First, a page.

Luckily for landlords, servicemembers cannot cancel the lease outright. A process must be followed. The service member must deliver written notice of the termination and a copy of his or her military orders to the lessor, the lessor’s grantee, or the lessor’s agent. This can be accomplished by hand delivery, private business carrier, or mail.

After delivering due notice, the lease is terminated effective 30 days after the next rental payment due date, assuming the lease provides for monthly payments. In any other type of lease, termination is effective on the last day of the month after the notice is delivered. This is intended to give the landlord sufficient time to find new renters.

Unpaid rent is still due and will be paid on a prorated basis. The lessor can’t impose an early termination charge, but other obligations by the lease must still be paid. This includes reasonable charges for excess wear or damage. Conversely, rent paid in advance for a period after the effective termination date must be paid back to the lessor within 30 days.

What Should Active Duty Service Members do to Break a Lease Early?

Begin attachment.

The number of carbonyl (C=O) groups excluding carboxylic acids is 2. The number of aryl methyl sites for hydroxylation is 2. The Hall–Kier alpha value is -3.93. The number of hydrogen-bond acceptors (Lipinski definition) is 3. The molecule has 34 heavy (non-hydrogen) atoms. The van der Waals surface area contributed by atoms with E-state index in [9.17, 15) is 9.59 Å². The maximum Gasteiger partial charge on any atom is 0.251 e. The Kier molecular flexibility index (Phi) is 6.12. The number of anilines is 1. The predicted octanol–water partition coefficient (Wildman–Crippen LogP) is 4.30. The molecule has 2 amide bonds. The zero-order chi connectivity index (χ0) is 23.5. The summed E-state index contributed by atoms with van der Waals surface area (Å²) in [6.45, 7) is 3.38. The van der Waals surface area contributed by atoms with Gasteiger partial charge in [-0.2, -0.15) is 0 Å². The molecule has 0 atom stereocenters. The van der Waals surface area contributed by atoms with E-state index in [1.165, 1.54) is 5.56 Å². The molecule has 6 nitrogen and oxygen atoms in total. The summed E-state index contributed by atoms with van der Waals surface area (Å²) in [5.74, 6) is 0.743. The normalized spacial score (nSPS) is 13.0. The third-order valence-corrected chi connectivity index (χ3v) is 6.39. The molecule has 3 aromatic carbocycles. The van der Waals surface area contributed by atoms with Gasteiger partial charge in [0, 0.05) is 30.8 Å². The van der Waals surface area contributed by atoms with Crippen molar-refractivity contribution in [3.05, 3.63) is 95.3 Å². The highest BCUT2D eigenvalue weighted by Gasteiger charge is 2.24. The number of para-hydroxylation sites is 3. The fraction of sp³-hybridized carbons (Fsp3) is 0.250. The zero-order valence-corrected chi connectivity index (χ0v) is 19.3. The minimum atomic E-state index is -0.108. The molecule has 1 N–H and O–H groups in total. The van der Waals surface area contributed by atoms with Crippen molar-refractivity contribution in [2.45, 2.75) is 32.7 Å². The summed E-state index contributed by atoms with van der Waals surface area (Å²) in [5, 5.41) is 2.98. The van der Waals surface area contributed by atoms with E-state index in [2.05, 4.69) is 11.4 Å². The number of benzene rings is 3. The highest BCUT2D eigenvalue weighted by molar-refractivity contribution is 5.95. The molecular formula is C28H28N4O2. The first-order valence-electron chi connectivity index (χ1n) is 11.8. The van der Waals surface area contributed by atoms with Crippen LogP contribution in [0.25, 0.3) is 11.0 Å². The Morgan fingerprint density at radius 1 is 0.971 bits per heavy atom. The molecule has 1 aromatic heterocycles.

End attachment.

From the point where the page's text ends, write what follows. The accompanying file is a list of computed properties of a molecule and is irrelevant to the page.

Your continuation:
Several requirements should be satisfied before an active duty military member can break a lease early without penalties.

First, service members should ensure their name is stipulated in the lease agreement. The house or apartment shouldn’t solely be under the spouse’s or other family member’s name.

Upon receiving their orders for deployment, military members should provide written notice and give the landlord a copy of their orders. These documents can be obtained from their military base.

Service members’ methods of contacting their landlords to inform them of their intention to end a lease early matter, too. Simply notifying their landlord orally is not enough. The documents should be submitted in written format and formally acknowledged by the landlord.

Who is Qualified for SCRA Protections?

SCRA Protections for military members

It should be highlighted that not all military community members are covered by SCRA protections. Only service members and military families must move because the SCRA covers military orders.

Moreover, this federal law only applies to military reservists or members of the National Guard who receive a mobilization order from the President calling them to active duty. The SCRA doesn’t cover orders from one’s governor.